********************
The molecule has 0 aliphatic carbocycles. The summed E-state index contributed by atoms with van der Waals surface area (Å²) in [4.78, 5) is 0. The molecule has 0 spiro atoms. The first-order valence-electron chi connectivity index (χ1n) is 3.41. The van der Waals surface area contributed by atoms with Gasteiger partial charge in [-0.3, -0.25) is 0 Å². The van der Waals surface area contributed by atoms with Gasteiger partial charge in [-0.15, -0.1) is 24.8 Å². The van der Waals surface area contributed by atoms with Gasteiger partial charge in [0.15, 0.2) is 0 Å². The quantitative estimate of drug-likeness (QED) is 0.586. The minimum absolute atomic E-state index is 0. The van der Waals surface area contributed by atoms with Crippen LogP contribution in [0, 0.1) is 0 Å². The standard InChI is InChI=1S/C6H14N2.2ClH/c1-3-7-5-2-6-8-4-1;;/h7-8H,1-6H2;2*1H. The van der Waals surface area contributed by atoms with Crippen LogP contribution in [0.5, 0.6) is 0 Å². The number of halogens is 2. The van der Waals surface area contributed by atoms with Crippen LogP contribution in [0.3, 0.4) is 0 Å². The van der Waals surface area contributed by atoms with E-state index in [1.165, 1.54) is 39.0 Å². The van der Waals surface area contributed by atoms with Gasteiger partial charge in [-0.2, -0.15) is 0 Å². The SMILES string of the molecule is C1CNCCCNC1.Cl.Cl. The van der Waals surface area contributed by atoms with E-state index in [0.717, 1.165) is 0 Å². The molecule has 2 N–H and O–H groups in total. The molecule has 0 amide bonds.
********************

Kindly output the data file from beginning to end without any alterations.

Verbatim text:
The molecule has 0 aliphatic carbocycles. The summed E-state index contributed by atoms with van der Waals surface area (Å²) in [4.78, 5) is 0. The molecule has 0 spiro atoms. The first-order valence-electron chi connectivity index (χ1n) is 3.41. The van der Waals surface area contributed by atoms with Gasteiger partial charge in [-0.3, -0.25) is 0 Å². The van der Waals surface area contributed by atoms with Gasteiger partial charge in [-0.15, -0.1) is 24.8 Å². The van der Waals surface area contributed by atoms with Gasteiger partial charge in [0.15, 0.2) is 0 Å². The quantitative estimate of drug-likeness (QED) is 0.586. The minimum absolute atomic E-state index is 0. The van der Waals surface area contributed by atoms with Crippen LogP contribution in [0, 0.1) is 0 Å². The standard InChI is InChI=1S/C6H14N2.2ClH/c1-3-7-5-2-6-8-4-1;;/h7-8H,1-6H2;2*1H. The van der Waals surface area contributed by atoms with Crippen LogP contribution in [0.5, 0.6) is 0 Å². The number of halogens is 2. The van der Waals surface area contributed by atoms with Crippen LogP contribution in [0.3, 0.4) is 0 Å². The van der Waals surface area contributed by atoms with E-state index in [1.165, 1.54) is 39.0 Å². The van der Waals surface area contributed by atoms with Gasteiger partial charge in [-0.2, -0.15) is 0 Å². The SMILES string of the molecule is C1CNCCCNC1.Cl.Cl. The van der Waals surface area contributed by atoms with E-state index in [0.717, 1.165) is 0 Å². The molecule has 2 N–H and O–H groups in total. The molecule has 0 amide bonds.